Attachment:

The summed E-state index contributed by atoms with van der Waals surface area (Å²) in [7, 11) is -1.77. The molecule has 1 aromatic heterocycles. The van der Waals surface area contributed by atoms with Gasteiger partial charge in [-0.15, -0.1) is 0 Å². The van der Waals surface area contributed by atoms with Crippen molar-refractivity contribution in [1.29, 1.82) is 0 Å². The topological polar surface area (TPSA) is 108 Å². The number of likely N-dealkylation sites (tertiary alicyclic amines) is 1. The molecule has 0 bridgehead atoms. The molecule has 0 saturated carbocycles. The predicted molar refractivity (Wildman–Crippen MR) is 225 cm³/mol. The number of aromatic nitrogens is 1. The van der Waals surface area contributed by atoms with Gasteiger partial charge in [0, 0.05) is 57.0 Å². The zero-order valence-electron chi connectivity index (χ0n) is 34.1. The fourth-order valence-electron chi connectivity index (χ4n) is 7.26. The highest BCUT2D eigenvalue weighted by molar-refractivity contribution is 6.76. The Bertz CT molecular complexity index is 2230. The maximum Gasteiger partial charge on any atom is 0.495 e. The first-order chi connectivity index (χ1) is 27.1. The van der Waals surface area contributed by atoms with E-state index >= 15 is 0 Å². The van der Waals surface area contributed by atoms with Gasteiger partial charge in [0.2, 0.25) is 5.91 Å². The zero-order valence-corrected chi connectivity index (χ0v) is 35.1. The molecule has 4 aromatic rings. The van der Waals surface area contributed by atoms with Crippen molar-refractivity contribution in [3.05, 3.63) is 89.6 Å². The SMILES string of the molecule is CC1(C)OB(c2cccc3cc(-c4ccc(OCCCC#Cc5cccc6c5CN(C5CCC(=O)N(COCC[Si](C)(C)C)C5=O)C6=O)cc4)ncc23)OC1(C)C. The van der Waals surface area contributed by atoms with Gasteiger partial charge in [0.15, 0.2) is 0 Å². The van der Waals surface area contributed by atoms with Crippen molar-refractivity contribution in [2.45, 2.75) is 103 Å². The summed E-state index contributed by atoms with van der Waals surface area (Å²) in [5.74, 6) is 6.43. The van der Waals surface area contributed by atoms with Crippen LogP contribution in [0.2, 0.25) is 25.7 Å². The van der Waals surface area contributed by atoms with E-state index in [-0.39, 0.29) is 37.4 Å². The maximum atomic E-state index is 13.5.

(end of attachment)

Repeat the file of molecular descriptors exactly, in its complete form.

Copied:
The summed E-state index contributed by atoms with van der Waals surface area (Å²) in [7, 11) is -1.77. The molecule has 1 aromatic heterocycles. The van der Waals surface area contributed by atoms with Gasteiger partial charge in [-0.15, -0.1) is 0 Å². The van der Waals surface area contributed by atoms with Crippen molar-refractivity contribution in [1.29, 1.82) is 0 Å². The topological polar surface area (TPSA) is 108 Å². The number of likely N-dealkylation sites (tertiary alicyclic amines) is 1. The molecule has 0 bridgehead atoms. The molecule has 0 saturated carbocycles. The predicted molar refractivity (Wildman–Crippen MR) is 225 cm³/mol. The number of aromatic nitrogens is 1. The van der Waals surface area contributed by atoms with Gasteiger partial charge in [0, 0.05) is 57.0 Å². The zero-order valence-electron chi connectivity index (χ0n) is 34.1. The fourth-order valence-electron chi connectivity index (χ4n) is 7.26. The highest BCUT2D eigenvalue weighted by molar-refractivity contribution is 6.76. The Bertz CT molecular complexity index is 2230. The maximum Gasteiger partial charge on any atom is 0.495 e. The first-order chi connectivity index (χ1) is 27.1. The van der Waals surface area contributed by atoms with E-state index >= 15 is 0 Å². The van der Waals surface area contributed by atoms with Gasteiger partial charge in [0.2, 0.25) is 5.91 Å². The zero-order valence-corrected chi connectivity index (χ0v) is 35.1. The molecule has 4 aromatic rings. The van der Waals surface area contributed by atoms with Crippen molar-refractivity contribution in [3.05, 3.63) is 89.6 Å². The SMILES string of the molecule is CC1(C)OB(c2cccc3cc(-c4ccc(OCCCC#Cc5cccc6c5CN(C5CCC(=O)N(COCC[Si](C)(C)C)C5=O)C6=O)cc4)ncc23)OC1(C)C. The van der Waals surface area contributed by atoms with Gasteiger partial charge in [0.15, 0.2) is 0 Å². The van der Waals surface area contributed by atoms with Crippen molar-refractivity contribution in [2.45, 2.75) is 103 Å². The summed E-state index contributed by atoms with van der Waals surface area (Å²) in [5.74, 6) is 6.43. The van der Waals surface area contributed by atoms with Crippen LogP contribution in [0.2, 0.25) is 25.7 Å². The van der Waals surface area contributed by atoms with E-state index in [-0.39, 0.29) is 37.4 Å². The maximum atomic E-state index is 13.5.